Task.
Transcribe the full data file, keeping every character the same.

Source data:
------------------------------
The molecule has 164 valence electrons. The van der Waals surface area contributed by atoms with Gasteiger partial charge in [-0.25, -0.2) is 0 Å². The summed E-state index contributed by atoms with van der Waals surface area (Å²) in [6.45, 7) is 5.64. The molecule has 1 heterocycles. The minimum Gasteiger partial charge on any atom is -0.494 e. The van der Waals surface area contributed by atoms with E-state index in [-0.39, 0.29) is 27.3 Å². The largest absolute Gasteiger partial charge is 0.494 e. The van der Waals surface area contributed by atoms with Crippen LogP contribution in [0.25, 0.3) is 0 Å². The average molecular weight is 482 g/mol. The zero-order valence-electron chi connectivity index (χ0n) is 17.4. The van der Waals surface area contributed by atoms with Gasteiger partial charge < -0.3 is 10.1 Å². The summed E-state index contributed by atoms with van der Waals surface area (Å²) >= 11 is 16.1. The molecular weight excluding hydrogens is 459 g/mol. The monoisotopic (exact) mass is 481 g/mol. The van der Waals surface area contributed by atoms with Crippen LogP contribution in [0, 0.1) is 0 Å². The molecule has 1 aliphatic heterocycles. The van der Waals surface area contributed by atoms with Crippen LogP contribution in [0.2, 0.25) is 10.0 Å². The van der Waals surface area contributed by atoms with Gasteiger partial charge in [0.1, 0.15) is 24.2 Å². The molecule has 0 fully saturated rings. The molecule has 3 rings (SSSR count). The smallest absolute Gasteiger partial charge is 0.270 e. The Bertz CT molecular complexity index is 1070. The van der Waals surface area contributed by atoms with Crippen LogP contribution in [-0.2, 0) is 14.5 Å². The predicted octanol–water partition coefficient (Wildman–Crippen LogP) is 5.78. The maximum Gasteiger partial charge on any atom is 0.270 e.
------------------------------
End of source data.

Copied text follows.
The molecule has 164 valence electrons. The van der Waals surface area contributed by atoms with Gasteiger partial charge in [-0.25, -0.2) is 0 Å². The summed E-state index contributed by atoms with van der Waals surface area (Å²) in [6.45, 7) is 5.64. The molecule has 1 heterocycles. The minimum Gasteiger partial charge on any atom is -0.494 e. The van der Waals surface area contributed by atoms with E-state index in [-0.39, 0.29) is 27.3 Å². The largest absolute Gasteiger partial charge is 0.494 e. The van der Waals surface area contributed by atoms with Crippen LogP contribution in [0.25, 0.3) is 0 Å². The average molecular weight is 482 g/mol. The zero-order valence-electron chi connectivity index (χ0n) is 17.4. The van der Waals surface area contributed by atoms with Gasteiger partial charge < -0.3 is 10.1 Å². The summed E-state index contributed by atoms with van der Waals surface area (Å²) >= 11 is 16.1. The molecular weight excluding hydrogens is 459 g/mol. The monoisotopic (exact) mass is 481 g/mol. The van der Waals surface area contributed by atoms with Crippen LogP contribution in [0, 0.1) is 0 Å². The molecule has 1 aliphatic heterocycles. The van der Waals surface area contributed by atoms with Crippen LogP contribution in [0.2, 0.25) is 10.0 Å². The van der Waals surface area contributed by atoms with Gasteiger partial charge in [0.1, 0.15) is 24.2 Å². The molecule has 0 fully saturated rings. The molecule has 3 rings (SSSR count). The smallest absolute Gasteiger partial charge is 0.270 e. The Bertz CT molecular complexity index is 1070. The van der Waals surface area contributed by atoms with Crippen LogP contribution in [-0.2, 0) is 14.5 Å². The predicted octanol–water partition coefficient (Wildman–Crippen LogP) is 5.78. The maximum Gasteiger partial charge on any atom is 0.270 e.